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Need feedback on Delta 18/36 Drum Sander

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Forum topic by Drew - Rock-n H Woodshop posted 11-11-2011 08:09 PM 1531 views 0 times favorited 4 replies Add to Favorites Watch
View Drew - Rock-n H Woodshop's profile

Drew - Rock-n H Woodshop

638 posts in 1444 days


11-11-2011 08:09 PM

Topic tags/keywords: delta drum sander sander

Hey Fellow LJ’s,
I just purchased from Craigslist a 3 year old Delta 18/36 Drum Sander for 425 bucks. I looked these up and the new models sell for 1100 dollars roughly. So I felt it a good deal and for the simple fact that big tools like this are much nicer when you can get them used for a great price. What I would like to know is if there are any LJ’ers out there that have used or have this sander, and if so, what did you think about its performance. Snipe, quality, etc…...
Thanks,
Drew

-- Drew -- "I cut it twice and it's still too short!"- Rock-n H Woodshop - Moore, OK


4 replies so far

View Bill Davis's profile

Bill Davis

226 posts in 2677 days


#1 posted 11-11-2011 08:33 PM

I have one and really like it. Not that it is perfect but IMO does one excellent job.
It can and will do a ‘snipe like’ action most easily when feeding in a long piece when its protruding ends are not adequately supported. I say ‘snipe like’ because it can occur in the anywhere along the length of the piece if it is not smoothly fed into and/or out of the sander.
I keep multiple grits on hand from 36 to 220 for various uses. I actually prefer hand sanding before finishing but it will do a suitable job.
As with any sanding the quality of the job depends on many factors. Keeping the paper clean is particularly important as it is easy to burn the wood if paper is clogged. I have found it important to NOT try to take more than a minimum of ‘bite’ but maybe it goes without saying.

View mainwoodworks's profile

mainwoodworks

112 posts in 1401 days


#2 posted 11-11-2011 09:37 PM

Yes I have one. When it is working, it is great. Snipe Yes on long boards if you don’t support the ends when feeding and removing them. Watch the conveyer as I have never gotten it adjusted so that it does not creep to the side. Only been fiddling with it for about 5 years but still have hopes of getting it adjusted. So far I have worked on it more than I have used it. I have replaced the miter gears 3 times now, they are made of plastic and are very easy to strip the teeth. If you get a chance to buy new ones take it. I had to wait 2 months to get the last ones. I finely got the elevation so that it does not jump cogs and strip teeth when adjusting the thickness, as long as I don’t get in a hurry. I found that using graphite on the lead screws helps a lot. Speaking of hurrying, don’t while sanding! Turn the speed down low and take small bites. Do Not try to sand glue joints down without scraping the excess glue off first. You will find black burned marks on your work if you don’t. Keep the drum clean and the sandpaper smooth and lined up so that it cannot overlap or you will get burned grooves in the work.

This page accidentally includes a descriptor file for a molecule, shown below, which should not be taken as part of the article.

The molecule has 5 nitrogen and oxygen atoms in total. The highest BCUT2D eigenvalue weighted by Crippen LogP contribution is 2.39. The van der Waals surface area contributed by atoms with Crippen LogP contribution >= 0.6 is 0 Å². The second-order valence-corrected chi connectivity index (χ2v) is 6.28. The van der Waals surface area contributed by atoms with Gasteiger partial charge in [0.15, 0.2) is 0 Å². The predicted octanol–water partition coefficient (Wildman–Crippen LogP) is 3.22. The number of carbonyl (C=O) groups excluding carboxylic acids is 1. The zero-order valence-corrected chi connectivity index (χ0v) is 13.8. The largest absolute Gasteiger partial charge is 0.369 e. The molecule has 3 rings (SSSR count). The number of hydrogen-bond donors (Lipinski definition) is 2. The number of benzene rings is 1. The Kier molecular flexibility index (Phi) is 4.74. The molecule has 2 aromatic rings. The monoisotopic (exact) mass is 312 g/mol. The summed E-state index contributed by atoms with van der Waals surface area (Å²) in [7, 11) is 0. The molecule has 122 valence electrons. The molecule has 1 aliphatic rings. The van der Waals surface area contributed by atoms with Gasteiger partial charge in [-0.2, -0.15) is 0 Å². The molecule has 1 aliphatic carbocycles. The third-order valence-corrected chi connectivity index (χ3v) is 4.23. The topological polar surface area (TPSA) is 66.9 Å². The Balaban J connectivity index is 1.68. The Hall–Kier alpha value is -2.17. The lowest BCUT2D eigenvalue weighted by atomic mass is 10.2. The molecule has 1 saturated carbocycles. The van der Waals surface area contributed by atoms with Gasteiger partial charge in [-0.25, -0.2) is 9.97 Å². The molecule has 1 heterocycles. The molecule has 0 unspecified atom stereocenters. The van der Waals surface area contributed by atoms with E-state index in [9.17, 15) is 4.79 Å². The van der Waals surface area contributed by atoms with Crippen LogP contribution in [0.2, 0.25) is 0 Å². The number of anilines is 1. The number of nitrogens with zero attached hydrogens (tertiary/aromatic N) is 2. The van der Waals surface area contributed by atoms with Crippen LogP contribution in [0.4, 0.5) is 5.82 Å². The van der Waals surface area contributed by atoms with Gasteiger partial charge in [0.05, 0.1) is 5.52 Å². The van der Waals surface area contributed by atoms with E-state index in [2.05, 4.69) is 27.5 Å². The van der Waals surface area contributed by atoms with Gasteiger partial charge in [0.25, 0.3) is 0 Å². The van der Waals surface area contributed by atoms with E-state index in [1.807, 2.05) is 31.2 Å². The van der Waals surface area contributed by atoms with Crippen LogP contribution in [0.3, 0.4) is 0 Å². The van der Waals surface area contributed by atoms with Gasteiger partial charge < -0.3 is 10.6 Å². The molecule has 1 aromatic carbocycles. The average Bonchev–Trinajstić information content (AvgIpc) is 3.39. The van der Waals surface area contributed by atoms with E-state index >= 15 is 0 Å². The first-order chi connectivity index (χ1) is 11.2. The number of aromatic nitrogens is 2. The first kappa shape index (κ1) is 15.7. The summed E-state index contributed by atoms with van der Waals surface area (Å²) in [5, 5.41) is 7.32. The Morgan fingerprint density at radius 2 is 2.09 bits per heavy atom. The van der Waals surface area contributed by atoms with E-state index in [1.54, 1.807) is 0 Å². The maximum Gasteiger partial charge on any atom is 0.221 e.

Would I buy another one, No!!! at least not a delta. I would have to look at any other brand very close before I would even consider buying it. Right now mine has worked for about a full month without any problems, except the conveyer, I can live with that if nothing else happens. I simply loosen the adjustment screws and slide the conveyer back to the proper position when it starts to reach it’s edge limits.

-- Measure twice, cut once, and hope for the best.

View Joe Weaver's profile

Joe Weaver

415 posts in 2439 days


#3 posted 11-11-2011 10:02 PM

I also have one that I bought on Craigslist for 400.00. I make cutting boards and trays. I really like it as it does a great job.

-- Joe, Ga

View Drew - Rock-n H Woodshop's profile

Drew - Rock-n H Woodshop

638 posts in 1444 days


#4 posted 11-11-2011 10:04 PM

Since your cutting boards are shorter stock, do you find any snipe on your edges Joe?

-- Drew -- "I cut it twice and it's still too short!"- Rock-n H Woodshop - Moore, OK

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